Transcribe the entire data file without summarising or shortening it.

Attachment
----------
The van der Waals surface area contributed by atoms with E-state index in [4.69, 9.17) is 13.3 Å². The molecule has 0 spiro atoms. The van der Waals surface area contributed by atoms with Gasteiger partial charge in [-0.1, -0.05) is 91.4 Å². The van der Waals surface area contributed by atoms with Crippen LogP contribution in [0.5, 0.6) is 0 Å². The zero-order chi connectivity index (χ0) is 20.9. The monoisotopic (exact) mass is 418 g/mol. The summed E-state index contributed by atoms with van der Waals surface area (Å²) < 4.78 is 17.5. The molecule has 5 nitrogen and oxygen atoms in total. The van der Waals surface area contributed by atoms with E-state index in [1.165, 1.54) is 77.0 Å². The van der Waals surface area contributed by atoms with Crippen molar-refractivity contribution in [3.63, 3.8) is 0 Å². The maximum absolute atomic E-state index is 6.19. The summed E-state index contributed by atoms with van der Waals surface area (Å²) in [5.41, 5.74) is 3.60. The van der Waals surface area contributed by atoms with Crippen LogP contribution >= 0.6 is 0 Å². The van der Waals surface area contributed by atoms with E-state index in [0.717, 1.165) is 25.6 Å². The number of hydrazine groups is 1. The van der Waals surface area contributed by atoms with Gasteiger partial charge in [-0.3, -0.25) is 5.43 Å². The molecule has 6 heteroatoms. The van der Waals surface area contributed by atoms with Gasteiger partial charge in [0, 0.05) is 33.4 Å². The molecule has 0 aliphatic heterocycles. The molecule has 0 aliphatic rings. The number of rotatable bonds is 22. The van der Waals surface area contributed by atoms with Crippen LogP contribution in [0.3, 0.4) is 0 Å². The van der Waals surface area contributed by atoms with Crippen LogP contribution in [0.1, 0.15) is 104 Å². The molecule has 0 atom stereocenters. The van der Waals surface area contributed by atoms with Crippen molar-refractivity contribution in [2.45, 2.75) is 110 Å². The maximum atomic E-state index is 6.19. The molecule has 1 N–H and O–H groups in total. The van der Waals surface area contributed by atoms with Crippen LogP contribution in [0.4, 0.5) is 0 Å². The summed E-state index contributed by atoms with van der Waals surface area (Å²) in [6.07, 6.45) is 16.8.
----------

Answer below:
The van der Waals surface area contributed by atoms with E-state index in [4.69, 9.17) is 13.3 Å². The molecule has 0 spiro atoms. The van der Waals surface area contributed by atoms with Gasteiger partial charge in [-0.1, -0.05) is 91.4 Å². The van der Waals surface area contributed by atoms with Crippen LogP contribution in [0.5, 0.6) is 0 Å². The zero-order chi connectivity index (χ0) is 20.9. The monoisotopic (exact) mass is 418 g/mol. The summed E-state index contributed by atoms with van der Waals surface area (Å²) < 4.78 is 17.5. The molecule has 5 nitrogen and oxygen atoms in total. The van der Waals surface area contributed by atoms with E-state index in [1.165, 1.54) is 77.0 Å². The van der Waals surface area contributed by atoms with Crippen molar-refractivity contribution in [3.63, 3.8) is 0 Å². The maximum absolute atomic E-state index is 6.19. The summed E-state index contributed by atoms with van der Waals surface area (Å²) in [5.41, 5.74) is 3.60. The van der Waals surface area contributed by atoms with Crippen LogP contribution >= 0.6 is 0 Å². The van der Waals surface area contributed by atoms with E-state index in [0.717, 1.165) is 25.6 Å². The number of hydrazine groups is 1. The van der Waals surface area contributed by atoms with Gasteiger partial charge in [-0.3, -0.25) is 5.43 Å². The molecule has 6 heteroatoms. The van der Waals surface area contributed by atoms with Gasteiger partial charge in [0, 0.05) is 33.4 Å². The molecule has 0 aliphatic heterocycles. The molecule has 0 aliphatic rings. The number of rotatable bonds is 22. The van der Waals surface area contributed by atoms with Crippen LogP contribution in [0.3, 0.4) is 0 Å². The van der Waals surface area contributed by atoms with Crippen LogP contribution in [0.1, 0.15) is 104 Å². The molecule has 0 atom stereocenters. The van der Waals surface area contributed by atoms with Crippen molar-refractivity contribution in [2.45, 2.75) is 110 Å². The maximum atomic E-state index is 6.19. The molecule has 1 N–H and O–H groups in total. The van der Waals surface area contributed by atoms with Crippen LogP contribution in [0.4, 0.5) is 0 Å². The summed E-state index contributed by atoms with van der Waals surface area (Å²) in [6.07, 6.45) is 16.8.